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Simple steps stop electrical fires  Smart Choices Archive

Simple steps stop electrical fires

Protect children and pets from shocks or starting an electrical fire.

Safety

There is a home fire reported every 2 minutes in the United States, destroying valuable property and injuring and killing people. These fires may be caused by many things—including cooking accidents and smoking—but there’s one leading cause you can easily do something about.

According to SafeElectricity.org, a program of the Energy Education Council, the electrical devices, appliances, and wiring in your home are a major cause of fires Electrical fires are particularly destructive and deadly, too, because they burn throughout the electrical system in a home, quickly engulfing it in flames.

That’s a scary thought—but fortunately there are simple, preventive steps you can take:

Water + electrical fire = shock. Water and electricity don’t mix; water conducts electricity and can cause you to get a bad shock. Be sure you have a fire extinguisher on hand that’s specially approved for electrical fires.

Don’t ignore sparks, shocks, and flickering lights. If electronic devices spark, you regularly experience shocks or the lights flicker when you plug in electronics, you have an electrical problem. Contact a qualified electrician for an inspection—especially if you’ve never had one or you live in an older home.

Pay attention to switch plates and outlet covers. If you notice discoloration, or if the plates or covers feel warm, immediately shut off whatever is plugged in or turned on and contact an electrician to replace the failing plate or cover.

Invest in AFCI. Most electric fires are caused by short circuits, so talk to an electrician about Arc Fault Circuit Interrupters (AFCIs). AFCIs are a special type of circuit breaker that detects dangerous situations and shuts the power off in time to prevent fire.

Don’t abuse extension cords. They are only for temporary use—not as a replacement for wiring where it’s needed—and plugging too many electronics into them can start a fire.

Mend wear and tear. Keep electronics, appliances, and cords in tip-top shape: if something is damaged, repair or replace it. That goes for worn, cracked, or frayed cords and power plugs that have the third grounding pin removed, too.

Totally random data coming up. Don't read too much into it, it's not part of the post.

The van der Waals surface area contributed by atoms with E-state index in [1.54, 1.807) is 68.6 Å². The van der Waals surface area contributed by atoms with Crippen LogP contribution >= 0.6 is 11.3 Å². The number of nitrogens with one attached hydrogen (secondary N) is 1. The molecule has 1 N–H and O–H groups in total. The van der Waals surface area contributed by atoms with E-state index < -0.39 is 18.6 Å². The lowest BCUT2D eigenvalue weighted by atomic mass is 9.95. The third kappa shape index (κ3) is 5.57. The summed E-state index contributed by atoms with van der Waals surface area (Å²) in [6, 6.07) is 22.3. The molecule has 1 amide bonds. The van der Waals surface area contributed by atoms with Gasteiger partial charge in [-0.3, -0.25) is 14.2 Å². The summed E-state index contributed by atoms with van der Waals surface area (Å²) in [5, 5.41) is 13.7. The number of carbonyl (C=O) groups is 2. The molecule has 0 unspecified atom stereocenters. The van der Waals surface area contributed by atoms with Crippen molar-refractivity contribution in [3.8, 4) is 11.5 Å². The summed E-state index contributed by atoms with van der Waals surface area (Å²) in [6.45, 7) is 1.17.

Take care with cords. Never place one under a rug or in a high-traffic area, and don’t tack them to the wall.

Teach your children well. They—and pets—need to understand that outlets, cords, and plugs are not toys.

Know what you’re really nailing. If you’re hanging pictures or doing some wall or ceiling restoration, be careful where you nail. A punctured wire could shock you immediately or cause a fire in weeks, months, or years. It’s best to get an electronic stud finder that can help you locate wires and avoid them.

Safe Electricity also has these special warnings about light fixtures and light bulbs, major culprits in electrical fires:

Beware what lurks in closets and storage areas. Light bulbs—especially halogens, which run hotter than any other bulb—can generate enough heat to start fires, so keep clothing, boxes, and stored goods 12 inches away from surface mounted lighting and 6 inches from other types of lighting. (Be sure to use covered light bulbs in these areas, too.)

Keep it cool. Wherever you can, use LED or CFL bulbs, which give off less heat and last longer than incandescents.

Replace bulbs right. Turn off the lamp or light before you replace a burned-out bulb, and be sure you seat the new bulb nice and tight in the socket. Also, make sure the new bulb isn’t a higher wattage than the lamp or outlet is rated for.

Finally, Safe Electricity also reminds us how vital it is to have a good fire plan, with two ways to exit your home and a designated meeting place. Fire Prevention Week is also a great time to check your smoke alarms and batteries!

Source:  SafeElectricity.org
 


 

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